At first blush, the 2012 presidential race is about the role of the state in taming markets and powerful corporations. Mitt Romney and Paul Ryan argue that we need to unleash the power of markets and this can be achieved only by getting the state out of the way. Barack Obama, on the other hand, has articulated a vision in which the state needs to regulate markets, for example in finance and health care.
Differing visions on financial markets appear to exemplify this debate. Republicans would like less regulation because regulations increase costs by creating inefficiencies and create a competitive disadvantage for Wall Street against other financial centers. Democrats would like more regulation so that the sort of risk taking that led to the financial crisis doesn't happen again, and remuneration on Wall Street makes chief executives and traders take a longer-term perspective and act more prudently.
But appearances can be deceptive. Though the policies advocated by Republicans and Democrats are diametrically opposed on the surface, their implications and their constituencies may be much more similar.
The root cause of the problems in financial markets wasn't lack of regulation per se. There were many regulations on the books, and large banks such as Bank of America and Citibank and investment banks such as Goldman Sachs, Lehman and Morgan Stanley weren't supposed to take the risks they did. And yet they were able to do so because regulation wasn't effective. Regulation deals with the symptoms not the root causes of the problem, the power of large banks, which has if anything increased since the crisis due to consolidation in the industry. If large banks remain economically and politically oversized and powerful, new regulations are likely to be largely ineffective. They will innovate around the regulations, which will only be enforced lightly, by understaffed, underpaid and often easy-to-capture regulators. Moreover, many such regulations, including much of the Dodd-Frank Act, will increase costs more for small banks, creating a competitive advantage for large banks in the industry. So regulation by itself, with no change in the underlying politics and economics of the problem, will not transform how the financial markets work, and will not change the bottom line. Wall Street will keep on taking risks and making a lot of money -- at least for the executives and the traders, even if not always for its shareholders.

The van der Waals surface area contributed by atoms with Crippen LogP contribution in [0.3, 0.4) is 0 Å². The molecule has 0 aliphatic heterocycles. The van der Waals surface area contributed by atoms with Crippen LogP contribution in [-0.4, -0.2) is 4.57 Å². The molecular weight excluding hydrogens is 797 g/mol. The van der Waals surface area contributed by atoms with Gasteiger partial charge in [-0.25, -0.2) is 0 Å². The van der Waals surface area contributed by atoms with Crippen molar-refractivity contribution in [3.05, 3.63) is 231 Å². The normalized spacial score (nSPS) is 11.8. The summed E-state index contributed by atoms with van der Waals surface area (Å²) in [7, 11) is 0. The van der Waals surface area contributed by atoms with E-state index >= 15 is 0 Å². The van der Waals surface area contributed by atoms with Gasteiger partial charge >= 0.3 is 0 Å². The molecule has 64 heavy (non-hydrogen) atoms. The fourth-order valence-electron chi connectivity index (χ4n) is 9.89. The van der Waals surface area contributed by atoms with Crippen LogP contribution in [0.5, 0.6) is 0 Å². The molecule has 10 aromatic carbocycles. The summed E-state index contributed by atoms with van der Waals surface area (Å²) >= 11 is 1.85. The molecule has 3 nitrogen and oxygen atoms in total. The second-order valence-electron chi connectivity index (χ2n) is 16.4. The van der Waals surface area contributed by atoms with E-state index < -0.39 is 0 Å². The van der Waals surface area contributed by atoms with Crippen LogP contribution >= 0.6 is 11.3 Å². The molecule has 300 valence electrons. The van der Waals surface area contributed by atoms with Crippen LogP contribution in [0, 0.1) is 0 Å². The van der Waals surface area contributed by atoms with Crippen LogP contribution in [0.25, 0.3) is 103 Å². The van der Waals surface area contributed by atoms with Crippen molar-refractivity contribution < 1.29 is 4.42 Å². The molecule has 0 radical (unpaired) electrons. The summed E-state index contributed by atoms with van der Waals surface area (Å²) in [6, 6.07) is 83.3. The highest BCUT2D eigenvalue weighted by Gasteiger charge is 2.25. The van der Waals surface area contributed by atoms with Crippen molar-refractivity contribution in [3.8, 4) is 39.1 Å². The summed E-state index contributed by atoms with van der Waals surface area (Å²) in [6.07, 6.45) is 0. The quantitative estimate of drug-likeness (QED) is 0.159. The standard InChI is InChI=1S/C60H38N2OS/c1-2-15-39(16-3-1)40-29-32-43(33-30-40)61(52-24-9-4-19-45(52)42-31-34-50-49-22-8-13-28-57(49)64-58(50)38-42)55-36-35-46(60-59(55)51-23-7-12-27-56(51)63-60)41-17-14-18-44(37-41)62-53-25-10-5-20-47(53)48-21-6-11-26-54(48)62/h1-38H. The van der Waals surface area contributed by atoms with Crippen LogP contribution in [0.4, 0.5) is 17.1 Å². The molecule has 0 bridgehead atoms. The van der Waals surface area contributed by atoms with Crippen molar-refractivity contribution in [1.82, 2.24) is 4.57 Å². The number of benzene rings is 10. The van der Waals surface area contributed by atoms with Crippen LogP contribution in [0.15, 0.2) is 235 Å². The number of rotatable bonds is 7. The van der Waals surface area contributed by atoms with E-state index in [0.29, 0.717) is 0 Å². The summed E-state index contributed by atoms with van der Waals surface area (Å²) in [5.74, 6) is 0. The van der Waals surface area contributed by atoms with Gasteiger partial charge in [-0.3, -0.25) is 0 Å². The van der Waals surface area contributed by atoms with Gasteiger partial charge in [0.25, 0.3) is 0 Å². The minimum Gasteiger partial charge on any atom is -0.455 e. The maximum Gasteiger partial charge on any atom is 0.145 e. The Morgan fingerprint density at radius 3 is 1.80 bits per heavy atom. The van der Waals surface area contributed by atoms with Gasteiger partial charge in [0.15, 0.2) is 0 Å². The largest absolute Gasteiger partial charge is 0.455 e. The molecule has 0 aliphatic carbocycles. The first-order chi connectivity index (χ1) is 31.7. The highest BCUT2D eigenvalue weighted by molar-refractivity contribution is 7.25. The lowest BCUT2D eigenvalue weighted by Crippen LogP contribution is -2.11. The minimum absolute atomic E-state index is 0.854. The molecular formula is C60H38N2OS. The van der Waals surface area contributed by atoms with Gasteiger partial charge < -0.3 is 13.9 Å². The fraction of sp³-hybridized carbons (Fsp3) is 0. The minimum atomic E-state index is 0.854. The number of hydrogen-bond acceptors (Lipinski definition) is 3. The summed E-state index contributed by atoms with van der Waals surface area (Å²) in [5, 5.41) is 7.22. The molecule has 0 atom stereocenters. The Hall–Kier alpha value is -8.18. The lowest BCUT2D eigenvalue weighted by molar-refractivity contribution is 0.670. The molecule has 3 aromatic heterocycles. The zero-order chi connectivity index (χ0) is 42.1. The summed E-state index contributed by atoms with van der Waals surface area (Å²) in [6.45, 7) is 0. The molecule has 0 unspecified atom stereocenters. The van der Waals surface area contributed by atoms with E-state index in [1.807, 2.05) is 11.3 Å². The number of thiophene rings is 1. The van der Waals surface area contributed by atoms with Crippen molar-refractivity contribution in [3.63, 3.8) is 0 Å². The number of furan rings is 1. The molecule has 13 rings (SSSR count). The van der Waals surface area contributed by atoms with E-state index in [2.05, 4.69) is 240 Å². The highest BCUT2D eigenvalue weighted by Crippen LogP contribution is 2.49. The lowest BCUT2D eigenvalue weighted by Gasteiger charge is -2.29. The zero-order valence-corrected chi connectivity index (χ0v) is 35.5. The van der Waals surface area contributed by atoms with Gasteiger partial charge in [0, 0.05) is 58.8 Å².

On health care, Democrats and Republicans are at loggerheads over the Affordable Care Act, which has certainly increased regulation in the health care market. Republicans would like to reduce regulations so that competition between insurance companies, pharmaceutical companies, hospitals and doctors create greater efficiency. But as in finance, if the root cause of the problem is that insurance and pharmaceutical companies, hospitals and doctors have too much power relative to consumers, this sort of regulation may not achieve much.
In both cases, why government action remains at the level of superficial regulation is easy to understand. Whether Democrat or Republican, any administration feels that it needs the support of key players -- in the case of finance, the large bankers; in the case of health care, insurance and pharmaceutical companies, hospitals and doctors. Both parties also need money, huge amounts of money, to compete in the election, which is often provided by the very players that are economically and politically powerful. So consummate insiders from both parties (and the non-insiders are nowhere to be seen) cozy up to the same groups, and radical policies, such as breaking up the largest banks or single-payer health insurance, remain off the agenda.
If regulation with an unchanged distribution of economic and political power in society is likely to be ineffective, then the debate between Republicans and Democrats is not about the fundamental role of the state in the economy, but the form of the mutually beneficial relationships between politicians and big business. And if so, though we will hear both parties talk plenty about increasing efficiency, creating a fairer society and helping the middle class, in the end this will be just that -- talk.
And if Romney and Obama do not offer real choice, perhaps you should look elsewhere. Roseanne Barr is also running for president...
Daron Acemoglu and James A. Robinson are the co-authors of Why Nations Fail: The Origins of Power, Prosperity, and Poverty.
This post is part of the HuffPost Shadow Conventions 2012, a series spotlighting three issues that are not being discussed at the national GOP and Democratic conventions: The Drug War, Poverty in America, and Money in Politics.
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